The aim of the SeedAdapt project is to elucidate the molecular mechanisms of fruit/seed-related early-life history traits that evolved in annual plant species as adaptations to abiotic stresses. Higher plant dispersal units - diaspores, here: fruits and seeds - support the distribution and early life history of the progeny. Our project will use a comparative approach to understand the dimorphic diaspore (fruit/seed) syndromes produced on the same plant of annual Aethionema species (sister of all core Brassicaceae, cabbage family) and provide distinct adaptations as a dormancy bet-hedging strategy. The availibility of the Aethionema arabicum genome will facilitate our comparative investigation of the epigenomes, hormonomes and transcriptomes in relation to abiotic stress during sensitive developmental processes. We propose that investigating the regulatory basis of fruit, seed, and seedling trait diversity is ideal for integrating new technologies and complementary expertise in order to study a field with utmost importance in ecology, evolution, seed industry and crop breeding.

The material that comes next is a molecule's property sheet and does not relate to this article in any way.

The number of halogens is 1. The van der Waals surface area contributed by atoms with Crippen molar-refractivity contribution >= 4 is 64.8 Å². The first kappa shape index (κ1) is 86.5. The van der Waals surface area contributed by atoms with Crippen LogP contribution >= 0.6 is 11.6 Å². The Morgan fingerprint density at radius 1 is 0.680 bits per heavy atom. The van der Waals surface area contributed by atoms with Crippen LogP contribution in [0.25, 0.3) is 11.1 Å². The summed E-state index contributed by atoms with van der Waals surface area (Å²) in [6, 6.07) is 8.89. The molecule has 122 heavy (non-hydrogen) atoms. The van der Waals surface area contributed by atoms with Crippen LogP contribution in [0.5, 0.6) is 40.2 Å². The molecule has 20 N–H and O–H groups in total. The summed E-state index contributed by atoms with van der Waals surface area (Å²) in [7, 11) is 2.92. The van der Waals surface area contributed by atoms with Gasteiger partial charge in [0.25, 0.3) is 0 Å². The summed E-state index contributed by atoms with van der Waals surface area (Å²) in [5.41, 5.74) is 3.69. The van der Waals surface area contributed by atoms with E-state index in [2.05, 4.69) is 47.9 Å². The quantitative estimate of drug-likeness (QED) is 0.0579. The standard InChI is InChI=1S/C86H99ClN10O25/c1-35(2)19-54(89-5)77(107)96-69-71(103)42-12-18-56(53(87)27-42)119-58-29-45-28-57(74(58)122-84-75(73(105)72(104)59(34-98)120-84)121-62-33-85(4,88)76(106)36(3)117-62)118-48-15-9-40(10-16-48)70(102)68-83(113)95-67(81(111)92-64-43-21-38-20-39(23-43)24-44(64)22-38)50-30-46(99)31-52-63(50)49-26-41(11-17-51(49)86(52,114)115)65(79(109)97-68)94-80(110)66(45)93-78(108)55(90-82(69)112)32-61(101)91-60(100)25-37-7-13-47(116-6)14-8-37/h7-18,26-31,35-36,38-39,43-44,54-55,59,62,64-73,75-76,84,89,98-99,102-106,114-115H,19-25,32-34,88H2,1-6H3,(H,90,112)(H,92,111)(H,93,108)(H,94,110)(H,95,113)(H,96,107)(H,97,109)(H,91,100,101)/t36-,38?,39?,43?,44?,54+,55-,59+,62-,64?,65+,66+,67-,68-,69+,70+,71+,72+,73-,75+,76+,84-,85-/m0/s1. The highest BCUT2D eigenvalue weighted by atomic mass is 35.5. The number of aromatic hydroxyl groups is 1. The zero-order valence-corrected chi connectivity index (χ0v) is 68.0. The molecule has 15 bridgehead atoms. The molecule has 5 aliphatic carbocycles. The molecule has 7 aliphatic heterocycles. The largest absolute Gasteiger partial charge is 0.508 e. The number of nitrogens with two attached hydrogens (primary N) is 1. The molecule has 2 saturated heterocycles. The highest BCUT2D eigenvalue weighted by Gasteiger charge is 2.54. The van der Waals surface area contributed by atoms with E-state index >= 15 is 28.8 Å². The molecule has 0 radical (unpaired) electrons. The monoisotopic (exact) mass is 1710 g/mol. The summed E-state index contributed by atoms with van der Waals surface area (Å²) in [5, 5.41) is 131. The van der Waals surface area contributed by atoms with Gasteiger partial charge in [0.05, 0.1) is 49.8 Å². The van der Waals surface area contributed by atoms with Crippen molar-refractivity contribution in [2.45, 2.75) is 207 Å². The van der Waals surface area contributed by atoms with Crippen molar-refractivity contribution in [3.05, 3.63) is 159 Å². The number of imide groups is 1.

Dimorphic fruits, seeds and seedlings as adaptation mechanisms to abiotic stress in unpredictable environments